Implants can be defined as objects or material which is inserted or grafted into the body for therapeutic, prosthetic, diagnostic and experimental purposes. A variety of materials, such as stainless steel and titanium, have been used for years for implants. The recent technical advancement in the field of implantology is the advent of biodegradable implants. A brief about biodegradable implants is discussed in this article.
The first biodegradable implant was developed in the mid-90s. Biodegradable implants cause the injured tissues to regrow and hence are used in treating small fractures. The first biodegradable implant was called ReJoint and was developed by the researchers at Tampere University of Technology in Finland. These biodegradable implants have an advantage over the conventional implants in aiding the growth of the joints, allowing the bone ends to remain intact. The various materials used are Polyglycolic acid (PGA), Poly-L-Lactic acid (PLLA) and polylactide copolymers.
Applications of biodegradable implants:
The biodegradable implants were intended to be used in small fingers and toes to treat osteoarthritis and rheumatoid arthritis. The biodegradable implants, when placed within the joint capsules, give a cushioning effect to bone ends. These implants permit considerable movement to the joints as well as allow the growth of the injured tissues. Biodegradable implants trigger fibrous tissue formation and hence a neo joint is formed in the place of the implant. Biodegradable implants promote osteogenesis and also aid in the release of antibiotics, and they can also be used as an anti-adhesive membrane to prevent adhesion in flexor tendon surgeries. They also act as a matrix for cells in cartilage, connective tissue and bone.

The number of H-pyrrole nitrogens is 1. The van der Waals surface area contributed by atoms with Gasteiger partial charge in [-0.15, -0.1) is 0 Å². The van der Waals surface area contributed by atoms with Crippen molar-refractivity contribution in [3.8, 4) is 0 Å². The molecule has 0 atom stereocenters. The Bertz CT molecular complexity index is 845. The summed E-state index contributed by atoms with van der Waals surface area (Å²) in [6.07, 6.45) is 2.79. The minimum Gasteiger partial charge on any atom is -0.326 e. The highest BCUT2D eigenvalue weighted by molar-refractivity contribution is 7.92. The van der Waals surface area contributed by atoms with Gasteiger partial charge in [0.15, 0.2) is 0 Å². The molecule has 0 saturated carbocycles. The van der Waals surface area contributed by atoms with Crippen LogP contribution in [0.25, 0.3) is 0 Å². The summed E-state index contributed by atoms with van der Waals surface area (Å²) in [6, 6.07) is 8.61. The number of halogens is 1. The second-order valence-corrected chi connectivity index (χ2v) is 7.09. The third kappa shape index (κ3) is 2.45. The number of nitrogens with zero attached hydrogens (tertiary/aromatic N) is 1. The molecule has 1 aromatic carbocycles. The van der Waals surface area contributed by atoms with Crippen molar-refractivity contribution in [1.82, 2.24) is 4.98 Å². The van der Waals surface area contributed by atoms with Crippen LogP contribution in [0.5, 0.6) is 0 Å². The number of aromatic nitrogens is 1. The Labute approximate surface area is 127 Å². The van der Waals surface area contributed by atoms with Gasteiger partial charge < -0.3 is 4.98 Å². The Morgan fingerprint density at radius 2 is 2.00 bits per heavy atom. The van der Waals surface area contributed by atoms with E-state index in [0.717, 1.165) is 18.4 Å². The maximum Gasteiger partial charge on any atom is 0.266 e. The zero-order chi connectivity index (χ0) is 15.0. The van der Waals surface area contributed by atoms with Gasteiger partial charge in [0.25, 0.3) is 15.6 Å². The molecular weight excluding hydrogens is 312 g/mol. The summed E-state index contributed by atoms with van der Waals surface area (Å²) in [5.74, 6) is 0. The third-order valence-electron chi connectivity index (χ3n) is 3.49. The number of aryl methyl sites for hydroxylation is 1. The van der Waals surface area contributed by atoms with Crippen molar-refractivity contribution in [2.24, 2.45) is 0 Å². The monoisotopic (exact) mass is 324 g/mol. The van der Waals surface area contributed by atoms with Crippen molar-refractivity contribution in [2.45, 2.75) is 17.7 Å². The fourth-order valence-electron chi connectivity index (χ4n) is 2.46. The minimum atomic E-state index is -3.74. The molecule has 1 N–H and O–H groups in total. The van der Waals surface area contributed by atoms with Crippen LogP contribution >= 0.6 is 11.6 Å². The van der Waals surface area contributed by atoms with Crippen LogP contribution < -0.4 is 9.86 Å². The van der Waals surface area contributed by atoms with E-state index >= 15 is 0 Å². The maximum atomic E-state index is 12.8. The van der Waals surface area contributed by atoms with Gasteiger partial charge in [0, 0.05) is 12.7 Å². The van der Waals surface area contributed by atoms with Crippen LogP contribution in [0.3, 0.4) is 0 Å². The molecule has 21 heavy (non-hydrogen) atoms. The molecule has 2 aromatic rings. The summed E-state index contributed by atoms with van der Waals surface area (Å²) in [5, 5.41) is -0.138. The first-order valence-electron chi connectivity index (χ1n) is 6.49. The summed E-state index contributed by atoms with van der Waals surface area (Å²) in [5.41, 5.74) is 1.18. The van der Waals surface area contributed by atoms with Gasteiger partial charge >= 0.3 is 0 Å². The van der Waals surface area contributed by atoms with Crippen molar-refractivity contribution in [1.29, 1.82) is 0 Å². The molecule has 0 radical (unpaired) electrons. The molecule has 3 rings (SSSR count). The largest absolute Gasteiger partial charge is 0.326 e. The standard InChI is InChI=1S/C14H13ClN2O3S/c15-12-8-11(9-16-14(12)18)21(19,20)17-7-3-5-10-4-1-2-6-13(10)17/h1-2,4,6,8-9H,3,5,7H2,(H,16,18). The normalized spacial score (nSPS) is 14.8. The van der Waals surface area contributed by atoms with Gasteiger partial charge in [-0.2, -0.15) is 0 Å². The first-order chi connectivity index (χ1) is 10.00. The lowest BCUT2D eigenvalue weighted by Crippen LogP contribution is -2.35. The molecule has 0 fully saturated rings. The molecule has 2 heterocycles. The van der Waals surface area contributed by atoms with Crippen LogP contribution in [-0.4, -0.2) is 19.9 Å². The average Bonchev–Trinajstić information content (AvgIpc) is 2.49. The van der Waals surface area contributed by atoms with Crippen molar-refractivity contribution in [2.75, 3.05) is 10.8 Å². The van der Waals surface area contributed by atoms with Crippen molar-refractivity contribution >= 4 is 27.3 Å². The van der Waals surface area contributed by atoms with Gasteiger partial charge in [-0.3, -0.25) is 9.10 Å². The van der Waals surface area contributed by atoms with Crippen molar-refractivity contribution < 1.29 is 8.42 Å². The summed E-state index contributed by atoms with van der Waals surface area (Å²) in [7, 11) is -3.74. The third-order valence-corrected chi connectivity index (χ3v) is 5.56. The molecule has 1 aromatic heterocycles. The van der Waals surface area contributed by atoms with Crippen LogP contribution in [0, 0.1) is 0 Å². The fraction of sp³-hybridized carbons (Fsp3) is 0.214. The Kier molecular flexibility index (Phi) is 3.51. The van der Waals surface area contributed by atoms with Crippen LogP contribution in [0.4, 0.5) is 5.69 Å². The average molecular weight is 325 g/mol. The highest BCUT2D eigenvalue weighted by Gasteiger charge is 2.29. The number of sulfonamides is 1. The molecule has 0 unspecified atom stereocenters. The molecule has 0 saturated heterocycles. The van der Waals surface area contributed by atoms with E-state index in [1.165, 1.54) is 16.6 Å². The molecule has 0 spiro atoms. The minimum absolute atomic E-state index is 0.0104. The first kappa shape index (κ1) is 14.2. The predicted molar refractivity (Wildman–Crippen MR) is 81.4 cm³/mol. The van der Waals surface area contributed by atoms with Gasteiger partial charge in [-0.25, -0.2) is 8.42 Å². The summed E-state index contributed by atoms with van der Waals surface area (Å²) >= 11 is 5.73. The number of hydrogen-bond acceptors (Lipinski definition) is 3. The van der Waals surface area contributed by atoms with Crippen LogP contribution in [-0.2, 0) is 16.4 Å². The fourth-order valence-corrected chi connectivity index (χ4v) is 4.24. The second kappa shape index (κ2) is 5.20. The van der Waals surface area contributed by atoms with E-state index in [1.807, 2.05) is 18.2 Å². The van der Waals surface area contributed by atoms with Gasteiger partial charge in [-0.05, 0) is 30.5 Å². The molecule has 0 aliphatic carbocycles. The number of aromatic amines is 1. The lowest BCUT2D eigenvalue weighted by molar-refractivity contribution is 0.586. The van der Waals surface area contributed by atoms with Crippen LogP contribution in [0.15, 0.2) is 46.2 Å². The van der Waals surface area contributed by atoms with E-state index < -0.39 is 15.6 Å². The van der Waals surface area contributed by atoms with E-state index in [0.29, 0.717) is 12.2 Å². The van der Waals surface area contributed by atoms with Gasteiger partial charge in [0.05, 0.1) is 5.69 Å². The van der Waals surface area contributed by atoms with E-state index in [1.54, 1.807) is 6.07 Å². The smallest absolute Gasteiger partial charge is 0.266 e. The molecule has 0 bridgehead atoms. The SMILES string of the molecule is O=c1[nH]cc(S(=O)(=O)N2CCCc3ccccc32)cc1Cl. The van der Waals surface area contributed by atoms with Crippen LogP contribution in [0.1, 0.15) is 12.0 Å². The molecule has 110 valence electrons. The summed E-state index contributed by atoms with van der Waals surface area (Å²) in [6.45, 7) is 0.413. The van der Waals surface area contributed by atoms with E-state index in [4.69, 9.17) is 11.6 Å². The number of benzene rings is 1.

An additional surgery has to be performed to remove the implant in case of titanium implants. This is not needed in the case of biodegradable implants. Traditional implants may have to be removed because of corrosion, irritation to the surrounding tissues and may even cause bone resorption, which can be avoided using biodegradable implants. Traditional implants replace the bone ends with a man-made material, while biodegradable implants leave the bone ends intact.
Disadvantages of biodegradable implants:
Biodegradable implants are more expensive than the traditional implants. They are less strong than the metal implants. Biodegradable implants may cause osteolysis of the peri-implant bone tissues and may cause sterile draining sinuses. These implants, when placed in the intra-particular area, may cause synovitis. Hence placing implants in the intra-particular area is usually avoided.
Rejoint has received the CE mark approval and hence can be sold within Europe. It has been used in over 200 patients with increased success. Biodegradable implants are thus a boon for the field of implantology.